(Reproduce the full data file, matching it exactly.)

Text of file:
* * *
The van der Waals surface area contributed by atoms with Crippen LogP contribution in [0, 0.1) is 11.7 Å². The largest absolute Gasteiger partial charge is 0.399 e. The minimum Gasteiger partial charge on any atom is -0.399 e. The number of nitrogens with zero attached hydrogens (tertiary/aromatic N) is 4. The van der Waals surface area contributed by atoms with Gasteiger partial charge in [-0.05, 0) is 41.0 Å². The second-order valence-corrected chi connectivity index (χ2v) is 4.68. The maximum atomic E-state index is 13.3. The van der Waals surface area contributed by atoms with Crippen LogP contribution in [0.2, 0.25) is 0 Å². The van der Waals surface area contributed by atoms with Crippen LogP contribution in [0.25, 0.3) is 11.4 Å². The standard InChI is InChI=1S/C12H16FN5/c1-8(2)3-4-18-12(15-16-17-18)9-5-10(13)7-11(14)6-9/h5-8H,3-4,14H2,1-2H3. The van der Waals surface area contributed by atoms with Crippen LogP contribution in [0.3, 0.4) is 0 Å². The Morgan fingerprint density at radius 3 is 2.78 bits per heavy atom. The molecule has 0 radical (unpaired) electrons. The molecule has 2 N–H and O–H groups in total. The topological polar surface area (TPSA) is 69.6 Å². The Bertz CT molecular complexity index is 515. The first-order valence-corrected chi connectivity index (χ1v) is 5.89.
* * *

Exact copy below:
The van der Waals surface area contributed by atoms with Crippen LogP contribution in [0, 0.1) is 11.7 Å². The largest absolute Gasteiger partial charge is 0.399 e. The minimum Gasteiger partial charge on any atom is -0.399 e. The number of nitrogens with zero attached hydrogens (tertiary/aromatic N) is 4. The van der Waals surface area contributed by atoms with Gasteiger partial charge in [-0.05, 0) is 41.0 Å². The second-order valence-corrected chi connectivity index (χ2v) is 4.68. The maximum atomic E-state index is 13.3. The van der Waals surface area contributed by atoms with Crippen LogP contribution in [0.2, 0.25) is 0 Å². The van der Waals surface area contributed by atoms with Crippen LogP contribution in [0.25, 0.3) is 11.4 Å². The standard InChI is InChI=1S/C12H16FN5/c1-8(2)3-4-18-12(15-16-17-18)9-5-10(13)7-11(14)6-9/h5-8H,3-4,14H2,1-2H3. The van der Waals surface area contributed by atoms with Crippen LogP contribution in [0.3, 0.4) is 0 Å². The Morgan fingerprint density at radius 3 is 2.78 bits per heavy atom. The molecule has 0 radical (unpaired) electrons. The molecule has 2 N–H and O–H groups in total. The topological polar surface area (TPSA) is 69.6 Å². The Bertz CT molecular complexity index is 515. The first-order valence-corrected chi connectivity index (χ1v) is 5.89.